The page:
Friday, April 26, 2019

Prisoners of Politics: Breaking the Cycle of Mass Incarceration

Rachel Elise Barkow (New York University), Prisoners of Politics: Breaking the Cycle of Mass Incarceration (Harvard University Press 2019).

America’s criminal justice system reflects irrational fears stoked by politicians seeking to win election. Pointing to specific policies that are morally problematic and have failed to end the cycle of recidivism, Rachel Barkow argues that reform guided by evidence, not politics and emotions, will reduce crime and reverse mass incarceration.
- Publisher's description         

Friday, April 19, 2019

The Water Paradox

Edward B. Barbier (Colorado State University), The Water Paradox (Yale University Press 2019).

Water is essential to life, yet humankind’s relationship with water is complex. For millennia, we have perceived it as abundant and easily accessible. But water shortages are fast becoming a persistent reality for all nations, rich and poor. With demand outstripping supply, a global water crisis is imminent. In this trenchant critique of current water policies and practices, Edward Barbier argues that our water crisis is as much a failure of water management as it is a result of scarcity. Outdated governance structures and institutions, combined with continual underpricing, have perpetuated the overuse and undervaluation of water and disincentivized much-needed technological innovation. As a result “water grabbing” is on the rise, and cooperation to resolve these disputes is increasingly fraught. Barbier draws on evidence from countries across the globe to show the scale of the problem, and outlines the policy and management solutions needed to avert this crisis.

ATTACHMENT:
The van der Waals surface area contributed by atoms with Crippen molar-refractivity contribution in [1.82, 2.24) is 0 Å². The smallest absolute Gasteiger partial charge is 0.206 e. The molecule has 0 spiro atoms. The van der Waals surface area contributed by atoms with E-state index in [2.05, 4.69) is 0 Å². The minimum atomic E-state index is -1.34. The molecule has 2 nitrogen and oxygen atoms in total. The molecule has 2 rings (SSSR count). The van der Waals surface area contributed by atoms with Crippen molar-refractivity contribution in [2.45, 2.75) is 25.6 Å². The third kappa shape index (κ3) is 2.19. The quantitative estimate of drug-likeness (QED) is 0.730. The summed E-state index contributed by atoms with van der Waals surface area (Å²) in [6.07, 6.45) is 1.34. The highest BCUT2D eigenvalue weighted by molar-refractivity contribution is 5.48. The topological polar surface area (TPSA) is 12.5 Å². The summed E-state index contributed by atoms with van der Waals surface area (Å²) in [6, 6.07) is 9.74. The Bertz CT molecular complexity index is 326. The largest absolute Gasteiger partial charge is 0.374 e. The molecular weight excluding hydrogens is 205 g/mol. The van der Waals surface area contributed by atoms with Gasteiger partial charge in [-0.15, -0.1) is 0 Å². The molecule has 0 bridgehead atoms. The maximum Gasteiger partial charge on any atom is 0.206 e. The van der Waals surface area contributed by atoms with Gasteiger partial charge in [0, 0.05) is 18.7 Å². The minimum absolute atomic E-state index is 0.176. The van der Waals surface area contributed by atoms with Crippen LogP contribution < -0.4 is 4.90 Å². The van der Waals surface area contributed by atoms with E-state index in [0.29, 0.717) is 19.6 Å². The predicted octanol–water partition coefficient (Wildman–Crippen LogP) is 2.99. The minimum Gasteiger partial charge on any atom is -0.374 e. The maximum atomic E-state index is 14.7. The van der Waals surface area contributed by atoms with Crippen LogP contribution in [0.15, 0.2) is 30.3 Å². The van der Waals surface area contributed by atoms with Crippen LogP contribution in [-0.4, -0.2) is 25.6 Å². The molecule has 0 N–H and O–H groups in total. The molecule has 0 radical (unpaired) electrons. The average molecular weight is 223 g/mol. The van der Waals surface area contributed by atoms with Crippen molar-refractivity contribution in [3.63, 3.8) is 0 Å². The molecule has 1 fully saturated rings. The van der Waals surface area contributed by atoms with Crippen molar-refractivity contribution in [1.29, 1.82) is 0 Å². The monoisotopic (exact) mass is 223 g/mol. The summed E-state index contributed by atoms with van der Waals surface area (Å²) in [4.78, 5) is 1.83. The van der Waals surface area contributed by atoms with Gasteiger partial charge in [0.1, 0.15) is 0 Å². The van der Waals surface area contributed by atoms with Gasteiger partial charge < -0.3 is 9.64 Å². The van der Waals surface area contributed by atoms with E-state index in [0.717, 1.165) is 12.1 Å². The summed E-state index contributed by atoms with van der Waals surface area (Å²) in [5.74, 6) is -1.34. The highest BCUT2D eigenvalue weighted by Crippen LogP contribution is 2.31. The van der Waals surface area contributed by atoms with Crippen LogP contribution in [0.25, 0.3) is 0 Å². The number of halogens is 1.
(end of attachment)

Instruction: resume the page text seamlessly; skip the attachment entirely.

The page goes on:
- Publisher's Description                        

Friday, April 12, 2019

Policing Los Angeles: Race, Resistance, and the Rise of the LAPD

Max Felker-Kantor (Ball State University), Policing Los Angeles: Race, Resistance, and the Rise of the LAPD (University of North Carolina Press 2018).

When the Los Angeles neighborhood of Watts erupted in violent protest in August 1965, the uprising drew strength from decades of pent-up frustration with employment discrimination, residential segregation, and poverty. But the more immediate grievance was anger at the racist and abusive practices of the Los Angeles Police Department. Yet in the decades after Watts, the LAPD resisted all but the most limited demands for reform made by activists and residents of color, instead intensifying its power.

In Policing Los Angeles, Max Felker-Kantor narrates the dynamic history of policing, anti-police abuse movements, race, and politics in Los Angeles from the 1965 Watts uprising to the 1992 Los Angeles rebellion. Using the explosions of two large-scale uprisings in Los Angeles as bookends, Felker-Kantor highlights the racism at the heart of the city's expansive police power through a range of previously unused and rare archival sources. His book is a gripping and timely account of the transformation in police power, the convergence of interests in support of law and order policies, and African American and Mexican American resistance to police violence after the Watts uprising.
-Publisher's description                    

Friday, April 5, 2019

Corporate Governance in Contention

Ciaran Driver (University of London) & Grahame Thompson (Open University, UK), Corporate Governance in Contention (Oxford University Press 2018).

Corporate governance is a complex idea that is often inappropriately simplified as a cookbook of recommended measures to improve financial performance. Meta studies of published research show that the supposed benign effects of these measures - independent directors or highly incentivised executives - are at best context-specific. There is thus a challenge to explain the meaning, purpose, and importance of corporate governance. This volume addresses these issues. The issues discussed centre on relationships within the firm e.g. between labour, managers, and investors, and relationships outside the firm that affect consumers or the environment.

The essays in this collection are the considered selection by the editors and the contributors themselves of what are seen as some of the most weighty and urgent issues that connect the corporation and society at large in developed economies with established property rights. The essays are to be read in dialogue with each other, giving a richer understanding than could be obtained by shepherding all contributions into a single mould. Nevertheless taken together they demonstrate a shared sense of deep concern that the corporate governance agenda has been and still is on the wrong track. The contributors, individually and collectively, identify in this compendium both a research programme and a platform for change.
-Publisher's description